Establishing a starting pitcher appears to be well under way with Jaime Garcia. The minors has produced a handful of players the Cardinals have considered for the hot corner in David Freese, Joe Mather and Allen Craig with the former apparently winning the position. So what’s the next need that will arise? It’s almost certainly right field.
Ryan Ludwick was signed to a 1-year contract in January and will be in his last season of club control in 2011. At 5.45M in 2010, he’s likely to be worth his salary. Assuming $4M/WAR, Ludwick would need to produce around 2.2 WAR on the season.* CHONE projected him for a 2.0 WAR season in 2010. He’s now a year removed from the monstrous 5 WAR season he had in 2008.
So what would a 2 WAR season look like for Ludwick? Well, a lot like 2009. He hit for a .336 wOBA (.269/.329/.467) against a league average of .329. Ludwick has continued to be an average fielder in RF and projected that way again in 2010 by CHONE. So Ludwick amassing a .340 wOBA over about 600PAs would get him into the 2 WAR level. That’s not a tall order for him and he certainly has the capacity to produce well beyond that.
But 2011 is a trickier topic. He’ll make more money, likely approaching 9M**, meaning he’ll need to be producing at a higher rate something closer to 3 WAR. If he plays well in 2010 that arbitration salary could be eve higher. Regardless of the specifics of his 2011 contract, the Cardinals are going to be hard pressed to keep Ludwick around because of the financial constraints imposed by 3 big pitching contracts and a pair of mega position player contracts.
So, who in the system has a chance of being that replacement in 2011? Well, the first and possibly best bet are a pair of recent grads residing on the major league roster already. Joe Mather is currently relegated to a backup CF role and it might be to the detriment of the team overall as he represents a nice combination of defense and potential offense. With the need to hold him in reserve for emergency CF duties, the likelihood is that he won’t see consistent or even significant playing time. Mather’s window for creating a Jayson Werth (or even a Ryan Ludwick!) type career for himself has been hampered by recent wrist injuries and, like everyone not named Benjamin Button, he isn’t getting any younger.
Allen Craig, having already seen time in RF in 2010, is the second candidate to consider. I’ve written about him extensively and, perceived organizational indifference towards his defense aside, I like his bat to be the most prolific of the right field candidates for the future.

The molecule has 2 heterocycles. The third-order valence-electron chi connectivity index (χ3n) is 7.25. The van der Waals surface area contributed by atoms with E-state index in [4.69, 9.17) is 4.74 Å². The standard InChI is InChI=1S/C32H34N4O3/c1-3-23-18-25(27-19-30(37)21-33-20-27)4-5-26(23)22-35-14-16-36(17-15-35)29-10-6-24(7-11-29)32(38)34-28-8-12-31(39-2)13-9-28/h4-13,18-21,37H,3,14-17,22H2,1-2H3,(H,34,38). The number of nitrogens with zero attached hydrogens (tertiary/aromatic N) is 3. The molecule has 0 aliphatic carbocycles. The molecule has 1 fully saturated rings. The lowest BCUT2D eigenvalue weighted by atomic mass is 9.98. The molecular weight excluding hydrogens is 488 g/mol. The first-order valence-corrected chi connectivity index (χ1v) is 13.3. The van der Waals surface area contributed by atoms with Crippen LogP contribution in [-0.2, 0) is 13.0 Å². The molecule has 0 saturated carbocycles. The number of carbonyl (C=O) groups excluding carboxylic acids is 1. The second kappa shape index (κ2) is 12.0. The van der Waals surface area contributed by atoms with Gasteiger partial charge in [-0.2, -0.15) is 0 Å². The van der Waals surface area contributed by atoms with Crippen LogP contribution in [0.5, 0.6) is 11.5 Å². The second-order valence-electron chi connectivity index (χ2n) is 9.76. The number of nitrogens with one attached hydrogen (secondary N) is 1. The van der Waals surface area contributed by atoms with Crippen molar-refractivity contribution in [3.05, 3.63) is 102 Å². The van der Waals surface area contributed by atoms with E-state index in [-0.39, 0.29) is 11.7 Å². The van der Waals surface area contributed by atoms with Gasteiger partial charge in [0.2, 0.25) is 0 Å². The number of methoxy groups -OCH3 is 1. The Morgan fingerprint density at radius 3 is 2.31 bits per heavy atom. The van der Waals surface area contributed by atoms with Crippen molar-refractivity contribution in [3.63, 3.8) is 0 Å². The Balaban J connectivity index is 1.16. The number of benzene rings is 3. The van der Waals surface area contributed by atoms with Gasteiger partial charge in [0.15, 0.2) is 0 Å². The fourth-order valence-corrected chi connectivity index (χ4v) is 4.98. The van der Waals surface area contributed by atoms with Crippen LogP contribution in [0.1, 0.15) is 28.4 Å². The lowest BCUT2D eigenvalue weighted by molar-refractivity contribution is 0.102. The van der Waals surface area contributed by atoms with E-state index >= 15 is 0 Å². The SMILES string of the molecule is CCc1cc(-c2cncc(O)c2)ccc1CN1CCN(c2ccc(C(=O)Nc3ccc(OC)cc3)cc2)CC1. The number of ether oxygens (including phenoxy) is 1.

On the minor’s side, the Cardinals will look for a pair of players to put together strong seasons at Memphis and create viable alternatives to Mather/Craig. Jon Jay, repeating his time in Memphis is the most serious contender. 2008 represented an offensive zenith for Jay as he posted very good numbers in Springfield (.306/.379/.407) over 400+ PAs. Jay’s 2009 tour at Memphis was underwhelming with a .338 OBP but his major calling card would be the completeness of his game in RF. A plus defender in the outfield, his minor league numbers have been nothing short of fantastic. He looks to be worth upwards of a full win in the field so the offensive threshold for being a productive player is much lower for Jay. Simply being league average offensively makes him a better than average player.
More of a long shot but one of my favorite players in the system right now is Tyler Henley. More along the lines of Jay than Craig, Henley is an above average fielder (only slightly by the metrics but I like him as +5 in a corner) and an good hitter who has yet to misstep in the minors. Henley’s options and limited time in the minors make his ascension somewhat less likely as he’s not even on the 40-man roster yet. It’s hard to completely discount Henley but he faces the largest obstacles on the list.
There’s a handful of players that aren’t real options in Memphis. Amaury Cazana Marti (age), Shane Robinson (lack of offense) and Mark Shorey (defense) are not real options in RF. In Springfield, Adron Chambers and Daryl Jones are too far removed from the majors to be considered real candidates. It’s not impossible that the Cardinals will retain Ryan Ludwick in 2011. The possibility of saving $8M while only taking a minor downgrade on paper is hard to ignore though. With the amount of committed dollars the Cardinals have in the next few years and the impending re-signing of one Albert Pujols, Ryan Ludwick represents the easiest expensive player for the team to replace.
*This includes the typical 60% discount that player contracts in Arb year 2 represent. Thus, Ludwick needs to produce at a level consumate with a $9M free agent.
** Arb year 3 represents a 80% discount from free agent prices.